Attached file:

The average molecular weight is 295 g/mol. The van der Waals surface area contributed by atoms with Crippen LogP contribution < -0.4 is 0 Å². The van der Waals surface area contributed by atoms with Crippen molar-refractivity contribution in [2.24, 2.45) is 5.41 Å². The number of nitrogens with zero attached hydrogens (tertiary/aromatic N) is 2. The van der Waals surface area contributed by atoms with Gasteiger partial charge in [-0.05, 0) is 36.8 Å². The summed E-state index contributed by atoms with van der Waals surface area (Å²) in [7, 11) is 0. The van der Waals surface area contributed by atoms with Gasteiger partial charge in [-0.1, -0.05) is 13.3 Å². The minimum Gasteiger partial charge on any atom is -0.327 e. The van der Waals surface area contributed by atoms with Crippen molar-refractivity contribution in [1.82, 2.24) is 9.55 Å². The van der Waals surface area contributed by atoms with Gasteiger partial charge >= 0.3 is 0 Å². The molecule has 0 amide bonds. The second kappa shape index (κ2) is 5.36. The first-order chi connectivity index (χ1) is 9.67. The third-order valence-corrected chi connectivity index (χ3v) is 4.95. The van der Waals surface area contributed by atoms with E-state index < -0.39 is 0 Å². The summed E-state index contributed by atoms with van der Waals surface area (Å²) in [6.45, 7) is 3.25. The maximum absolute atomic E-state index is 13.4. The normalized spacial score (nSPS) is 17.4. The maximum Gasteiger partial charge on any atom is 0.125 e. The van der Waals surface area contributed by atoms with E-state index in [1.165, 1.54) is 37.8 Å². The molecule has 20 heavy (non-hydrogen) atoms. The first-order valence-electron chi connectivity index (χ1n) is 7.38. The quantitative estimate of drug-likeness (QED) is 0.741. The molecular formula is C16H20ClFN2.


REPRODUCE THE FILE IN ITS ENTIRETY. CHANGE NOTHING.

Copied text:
The average molecular weight is 295 g/mol. The van der Waals surface area contributed by atoms with Crippen LogP contribution < -0.4 is 0 Å². The van der Waals surface area contributed by atoms with Crippen molar-refractivity contribution in [2.24, 2.45) is 5.41 Å². The number of nitrogens with zero attached hydrogens (tertiary/aromatic N) is 2. The van der Waals surface area contributed by atoms with Gasteiger partial charge in [-0.05, 0) is 36.8 Å². The summed E-state index contributed by atoms with van der Waals surface area (Å²) in [7, 11) is 0. The van der Waals surface area contributed by atoms with Gasteiger partial charge in [-0.1, -0.05) is 13.3 Å². The minimum Gasteiger partial charge on any atom is -0.327 e. The van der Waals surface area contributed by atoms with Crippen molar-refractivity contribution in [1.82, 2.24) is 9.55 Å². The van der Waals surface area contributed by atoms with Gasteiger partial charge >= 0.3 is 0 Å². The molecule has 0 amide bonds. The second kappa shape index (κ2) is 5.36. The first-order chi connectivity index (χ1) is 9.67. The third-order valence-corrected chi connectivity index (χ3v) is 4.95. The van der Waals surface area contributed by atoms with E-state index < -0.39 is 0 Å². The summed E-state index contributed by atoms with van der Waals surface area (Å²) in [6.45, 7) is 3.25. The maximum absolute atomic E-state index is 13.4. The normalized spacial score (nSPS) is 17.4. The maximum Gasteiger partial charge on any atom is 0.125 e. The van der Waals surface area contributed by atoms with E-state index in [1.165, 1.54) is 37.8 Å². The molecule has 20 heavy (non-hydrogen) atoms. The first-order valence-electron chi connectivity index (χ1n) is 7.38. The quantitative estimate of drug-likeness (QED) is 0.741. The molecular formula is C16H20ClFN2.